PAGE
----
The next stage of apotheosis can be divided into 3 parts:

  • submitting marches at the Forum Romanum
  • ceremonial parade in front of the deceased emperor (puppet); it was attended by all participants of the procession, and the heir and the most important government officials were present
  • the new emperor delivering the solemn funeral speech (laudatio)

Then the procession headed towards the Field of Mars, delighting on the way with its splendor and the importance of all onlookers. At the destination there was already a huge funeral pyre, hundreds of meters high, which grew larger as the years passed. It was filled with flammable brushwood and pounds (!) Of fragrances, incense and perfume – you can imagine how amazing and beautiful the fragrance must have hovered throughout Rome, even for many days after the ceremony. A puppet of the emperor was put inside the pile. Then, praetorian war dances and a display of the riding skills of a dozen Roman warriors were performed around it, and finally they set fire to the stake, from the top of which at the last moment a white eagle, hidden there earlier, flew out…

It was a symbol of the emperor’s soul that joined the heavenly pantheon.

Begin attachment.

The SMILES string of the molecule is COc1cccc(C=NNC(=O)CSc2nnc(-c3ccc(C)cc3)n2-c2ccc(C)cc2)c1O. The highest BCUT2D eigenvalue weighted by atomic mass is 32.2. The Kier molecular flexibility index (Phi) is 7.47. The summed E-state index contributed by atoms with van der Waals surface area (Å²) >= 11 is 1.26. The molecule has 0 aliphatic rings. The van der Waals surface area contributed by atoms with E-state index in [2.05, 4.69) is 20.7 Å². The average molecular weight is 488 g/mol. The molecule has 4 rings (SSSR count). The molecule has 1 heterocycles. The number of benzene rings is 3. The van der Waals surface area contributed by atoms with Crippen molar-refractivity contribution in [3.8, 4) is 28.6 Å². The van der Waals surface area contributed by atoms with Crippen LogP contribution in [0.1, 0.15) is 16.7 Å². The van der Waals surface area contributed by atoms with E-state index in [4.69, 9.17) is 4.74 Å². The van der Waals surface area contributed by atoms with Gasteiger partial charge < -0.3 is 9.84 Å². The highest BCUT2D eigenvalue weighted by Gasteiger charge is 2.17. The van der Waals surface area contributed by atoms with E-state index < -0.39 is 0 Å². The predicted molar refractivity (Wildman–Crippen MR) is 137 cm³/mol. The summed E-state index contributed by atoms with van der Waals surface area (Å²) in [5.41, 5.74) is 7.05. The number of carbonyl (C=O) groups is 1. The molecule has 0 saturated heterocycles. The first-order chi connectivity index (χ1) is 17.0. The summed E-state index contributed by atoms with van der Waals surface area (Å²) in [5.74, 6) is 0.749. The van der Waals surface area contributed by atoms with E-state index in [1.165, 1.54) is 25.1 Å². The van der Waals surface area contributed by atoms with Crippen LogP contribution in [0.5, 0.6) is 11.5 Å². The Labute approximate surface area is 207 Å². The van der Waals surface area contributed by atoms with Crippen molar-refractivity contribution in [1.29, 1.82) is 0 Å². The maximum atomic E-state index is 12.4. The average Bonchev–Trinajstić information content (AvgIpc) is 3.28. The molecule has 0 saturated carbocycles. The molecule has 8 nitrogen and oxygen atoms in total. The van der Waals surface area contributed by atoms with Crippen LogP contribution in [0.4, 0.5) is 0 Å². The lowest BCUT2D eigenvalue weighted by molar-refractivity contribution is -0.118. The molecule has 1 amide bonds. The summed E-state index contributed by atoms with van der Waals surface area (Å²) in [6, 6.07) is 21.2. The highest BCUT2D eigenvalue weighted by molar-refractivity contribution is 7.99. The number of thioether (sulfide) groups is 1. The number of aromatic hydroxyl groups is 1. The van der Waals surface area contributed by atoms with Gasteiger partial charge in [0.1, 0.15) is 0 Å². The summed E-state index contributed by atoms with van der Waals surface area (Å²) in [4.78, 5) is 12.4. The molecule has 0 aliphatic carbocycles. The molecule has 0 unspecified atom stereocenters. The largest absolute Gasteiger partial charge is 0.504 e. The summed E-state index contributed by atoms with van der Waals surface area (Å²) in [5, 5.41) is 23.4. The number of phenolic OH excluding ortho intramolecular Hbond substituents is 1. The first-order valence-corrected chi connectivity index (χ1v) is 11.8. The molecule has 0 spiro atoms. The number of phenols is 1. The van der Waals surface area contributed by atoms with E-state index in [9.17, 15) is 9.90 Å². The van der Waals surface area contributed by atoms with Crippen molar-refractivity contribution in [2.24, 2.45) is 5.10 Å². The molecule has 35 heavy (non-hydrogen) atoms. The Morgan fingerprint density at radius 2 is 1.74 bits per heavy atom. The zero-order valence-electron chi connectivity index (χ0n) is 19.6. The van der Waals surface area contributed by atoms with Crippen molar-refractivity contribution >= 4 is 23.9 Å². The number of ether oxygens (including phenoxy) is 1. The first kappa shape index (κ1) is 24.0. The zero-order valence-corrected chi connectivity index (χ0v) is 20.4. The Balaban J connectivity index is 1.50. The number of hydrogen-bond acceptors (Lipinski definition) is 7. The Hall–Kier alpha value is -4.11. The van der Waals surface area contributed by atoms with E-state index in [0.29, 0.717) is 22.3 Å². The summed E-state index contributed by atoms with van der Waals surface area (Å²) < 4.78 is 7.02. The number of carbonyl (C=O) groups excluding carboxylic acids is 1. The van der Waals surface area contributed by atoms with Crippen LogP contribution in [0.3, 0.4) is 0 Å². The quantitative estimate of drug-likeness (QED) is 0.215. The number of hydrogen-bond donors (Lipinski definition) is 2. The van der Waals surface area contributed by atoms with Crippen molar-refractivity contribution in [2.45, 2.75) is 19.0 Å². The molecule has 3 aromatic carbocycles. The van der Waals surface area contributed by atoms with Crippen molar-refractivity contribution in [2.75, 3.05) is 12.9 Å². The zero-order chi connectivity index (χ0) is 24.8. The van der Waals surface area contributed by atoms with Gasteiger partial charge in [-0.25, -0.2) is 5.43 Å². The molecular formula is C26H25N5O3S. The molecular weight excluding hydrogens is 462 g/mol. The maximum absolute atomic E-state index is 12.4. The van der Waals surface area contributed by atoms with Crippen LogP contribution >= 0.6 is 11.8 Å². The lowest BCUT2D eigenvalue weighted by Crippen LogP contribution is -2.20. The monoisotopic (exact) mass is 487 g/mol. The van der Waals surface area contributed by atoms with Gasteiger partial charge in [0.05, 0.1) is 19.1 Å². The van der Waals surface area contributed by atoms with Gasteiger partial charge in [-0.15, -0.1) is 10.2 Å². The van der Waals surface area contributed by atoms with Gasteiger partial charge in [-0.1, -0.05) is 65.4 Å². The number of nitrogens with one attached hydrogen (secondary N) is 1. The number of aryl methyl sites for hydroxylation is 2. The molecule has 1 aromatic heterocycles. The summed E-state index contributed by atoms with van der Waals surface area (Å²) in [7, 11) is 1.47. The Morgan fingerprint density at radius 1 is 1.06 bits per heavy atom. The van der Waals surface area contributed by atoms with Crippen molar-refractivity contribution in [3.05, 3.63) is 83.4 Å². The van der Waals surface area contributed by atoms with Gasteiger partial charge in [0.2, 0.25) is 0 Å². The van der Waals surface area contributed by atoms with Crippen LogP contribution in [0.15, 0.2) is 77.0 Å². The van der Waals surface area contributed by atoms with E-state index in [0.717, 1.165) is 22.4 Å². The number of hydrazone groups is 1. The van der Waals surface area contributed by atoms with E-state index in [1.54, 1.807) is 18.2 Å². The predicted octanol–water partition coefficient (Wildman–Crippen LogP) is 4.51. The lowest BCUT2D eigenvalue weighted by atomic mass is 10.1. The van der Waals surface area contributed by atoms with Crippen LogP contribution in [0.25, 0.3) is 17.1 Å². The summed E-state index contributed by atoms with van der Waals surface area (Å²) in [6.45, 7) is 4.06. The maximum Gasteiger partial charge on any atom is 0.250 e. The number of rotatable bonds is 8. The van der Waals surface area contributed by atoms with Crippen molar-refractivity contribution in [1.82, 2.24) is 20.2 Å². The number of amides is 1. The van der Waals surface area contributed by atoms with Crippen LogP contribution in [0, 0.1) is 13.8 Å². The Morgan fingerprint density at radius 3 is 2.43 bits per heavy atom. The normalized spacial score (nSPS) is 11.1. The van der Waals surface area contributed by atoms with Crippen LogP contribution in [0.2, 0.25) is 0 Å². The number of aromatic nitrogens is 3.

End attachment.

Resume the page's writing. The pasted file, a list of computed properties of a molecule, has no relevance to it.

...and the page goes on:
Author: Juliusz Rakowski (translated from Polish: Jakub Jasiński)
  • Paul Zanker, Apoteoza cesarzy rzymskich. Rytuał i przestrzeń miejska, tłum. Lechosław Orzechowski, Wydawnictwo Contact, 2005

IMPERIUM ROMANUM needs your support!

If you like the content that I collect on the website and that I share on social media channels I will be grateful for the support. Even the smallest amounts will allow me to pay for further corrections, improvements on the site and pay the server.



Find out more!

Check your curiosity and learn something new about the ancient world of the Romans. By clicking on the link below, you will be redirected to a random entry.

Random curiosity

Random curiosity

Discover secrets of ancient Rome!

If you want to be up to date with newest articles on website and discoveries from the world of ancient Rome, subscribe to the newsletter, which is sent each Saturday.

Subscribe to newsletter!

Subscribe to newsletter

Spelling error report

The following text will be sent to our editors: